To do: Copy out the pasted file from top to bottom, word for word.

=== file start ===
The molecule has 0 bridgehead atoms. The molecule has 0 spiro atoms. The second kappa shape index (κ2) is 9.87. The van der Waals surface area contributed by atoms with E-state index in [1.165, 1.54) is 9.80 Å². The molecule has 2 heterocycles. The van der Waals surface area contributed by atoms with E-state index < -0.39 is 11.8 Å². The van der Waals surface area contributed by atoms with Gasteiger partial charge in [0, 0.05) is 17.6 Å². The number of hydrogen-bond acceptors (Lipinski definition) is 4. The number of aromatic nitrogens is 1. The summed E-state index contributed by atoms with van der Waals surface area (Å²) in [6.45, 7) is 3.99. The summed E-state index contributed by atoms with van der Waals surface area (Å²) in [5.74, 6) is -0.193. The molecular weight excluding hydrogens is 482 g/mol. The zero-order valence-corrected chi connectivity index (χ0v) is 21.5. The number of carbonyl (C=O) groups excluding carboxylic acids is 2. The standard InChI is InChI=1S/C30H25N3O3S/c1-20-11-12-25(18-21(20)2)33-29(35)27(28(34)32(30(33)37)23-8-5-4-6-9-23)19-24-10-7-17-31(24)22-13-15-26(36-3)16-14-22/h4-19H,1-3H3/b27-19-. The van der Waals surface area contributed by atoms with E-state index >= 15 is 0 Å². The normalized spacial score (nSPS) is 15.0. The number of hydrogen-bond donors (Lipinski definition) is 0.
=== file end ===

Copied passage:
The molecule has 0 bridgehead atoms. The molecule has 0 spiro atoms. The second kappa shape index (κ2) is 9.87. The van der Waals surface area contributed by atoms with E-state index in [1.165, 1.54) is 9.80 Å². The molecule has 2 heterocycles. The van der Waals surface area contributed by atoms with E-state index < -0.39 is 11.8 Å². The van der Waals surface area contributed by atoms with Gasteiger partial charge in [0, 0.05) is 17.6 Å². The number of hydrogen-bond acceptors (Lipinski definition) is 4. The number of aromatic nitrogens is 1. The summed E-state index contributed by atoms with van der Waals surface area (Å²) in [6.45, 7) is 3.99. The summed E-state index contributed by atoms with van der Waals surface area (Å²) in [5.74, 6) is -0.193. The molecular weight excluding hydrogens is 482 g/mol. The zero-order valence-corrected chi connectivity index (χ0v) is 21.5. The number of carbonyl (C=O) groups excluding carboxylic acids is 2. The standard InChI is InChI=1S/C30H25N3O3S/c1-20-11-12-25(18-21(20)2)33-29(35)27(28(34)32(30(33)37)23-8-5-4-6-9-23)19-24-10-7-17-31(24)22-13-15-26(36-3)16-14-22/h4-19H,1-3H3/b27-19-. The van der Waals surface area contributed by atoms with E-state index >= 15 is 0 Å². The normalized spacial score (nSPS) is 15.0. The number of hydrogen-bond donors (Lipinski definition) is 0.